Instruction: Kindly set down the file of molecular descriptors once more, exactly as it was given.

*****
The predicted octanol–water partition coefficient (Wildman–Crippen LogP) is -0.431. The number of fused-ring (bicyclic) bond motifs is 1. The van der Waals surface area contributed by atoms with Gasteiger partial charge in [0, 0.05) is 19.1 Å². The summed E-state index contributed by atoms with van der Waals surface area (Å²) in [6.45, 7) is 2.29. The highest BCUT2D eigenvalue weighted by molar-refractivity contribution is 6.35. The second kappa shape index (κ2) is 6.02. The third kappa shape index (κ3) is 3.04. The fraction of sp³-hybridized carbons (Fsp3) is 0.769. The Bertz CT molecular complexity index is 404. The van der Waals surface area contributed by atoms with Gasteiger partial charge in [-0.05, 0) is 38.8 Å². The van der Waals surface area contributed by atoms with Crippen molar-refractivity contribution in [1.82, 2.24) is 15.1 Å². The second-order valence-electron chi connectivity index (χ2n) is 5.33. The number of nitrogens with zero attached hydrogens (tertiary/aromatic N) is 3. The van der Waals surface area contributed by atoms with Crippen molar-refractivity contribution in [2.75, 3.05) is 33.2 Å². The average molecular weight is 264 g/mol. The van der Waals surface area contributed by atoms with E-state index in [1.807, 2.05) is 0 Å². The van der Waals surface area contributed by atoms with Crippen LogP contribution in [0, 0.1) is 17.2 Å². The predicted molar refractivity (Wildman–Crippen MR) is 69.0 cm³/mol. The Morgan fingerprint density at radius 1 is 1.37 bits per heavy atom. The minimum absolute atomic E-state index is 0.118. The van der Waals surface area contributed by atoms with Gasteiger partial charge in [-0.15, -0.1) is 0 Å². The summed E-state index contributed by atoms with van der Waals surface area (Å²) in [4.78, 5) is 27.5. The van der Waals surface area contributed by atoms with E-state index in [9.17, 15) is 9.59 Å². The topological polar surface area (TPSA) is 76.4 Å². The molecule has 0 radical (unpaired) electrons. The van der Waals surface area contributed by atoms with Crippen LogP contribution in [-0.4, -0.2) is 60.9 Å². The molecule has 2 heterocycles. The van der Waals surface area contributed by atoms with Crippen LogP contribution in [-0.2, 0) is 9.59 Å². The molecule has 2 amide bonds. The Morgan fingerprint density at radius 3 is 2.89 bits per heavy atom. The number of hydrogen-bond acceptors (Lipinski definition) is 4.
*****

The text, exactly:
The predicted octanol–water partition coefficient (Wildman–Crippen LogP) is -0.431. The number of fused-ring (bicyclic) bond motifs is 1. The van der Waals surface area contributed by atoms with Gasteiger partial charge in [0, 0.05) is 19.1 Å². The summed E-state index contributed by atoms with van der Waals surface area (Å²) in [6.45, 7) is 2.29. The highest BCUT2D eigenvalue weighted by molar-refractivity contribution is 6.35. The second kappa shape index (κ2) is 6.02. The third kappa shape index (κ3) is 3.04. The fraction of sp³-hybridized carbons (Fsp3) is 0.769. The Bertz CT molecular complexity index is 404. The van der Waals surface area contributed by atoms with Gasteiger partial charge in [-0.05, 0) is 38.8 Å². The van der Waals surface area contributed by atoms with Crippen molar-refractivity contribution in [1.82, 2.24) is 15.1 Å². The second-order valence-electron chi connectivity index (χ2n) is 5.33. The number of nitrogens with zero attached hydrogens (tertiary/aromatic N) is 3. The van der Waals surface area contributed by atoms with Crippen molar-refractivity contribution in [2.75, 3.05) is 33.2 Å². The average molecular weight is 264 g/mol. The van der Waals surface area contributed by atoms with E-state index in [1.807, 2.05) is 0 Å². The van der Waals surface area contributed by atoms with Crippen LogP contribution in [0, 0.1) is 17.2 Å². The predicted molar refractivity (Wildman–Crippen MR) is 69.0 cm³/mol. The Morgan fingerprint density at radius 1 is 1.37 bits per heavy atom. The minimum absolute atomic E-state index is 0.118. The van der Waals surface area contributed by atoms with Gasteiger partial charge in [-0.15, -0.1) is 0 Å². The summed E-state index contributed by atoms with van der Waals surface area (Å²) in [4.78, 5) is 27.5. The van der Waals surface area contributed by atoms with E-state index in [9.17, 15) is 9.59 Å². The topological polar surface area (TPSA) is 76.4 Å². The molecule has 0 radical (unpaired) electrons. The van der Waals surface area contributed by atoms with Crippen LogP contribution in [-0.4, -0.2) is 60.9 Å². The molecule has 2 heterocycles. The van der Waals surface area contributed by atoms with Crippen LogP contribution in [-0.2, 0) is 9.59 Å². The molecule has 2 amide bonds. The Morgan fingerprint density at radius 3 is 2.89 bits per heavy atom. The number of hydrogen-bond acceptors (Lipinski definition) is 4.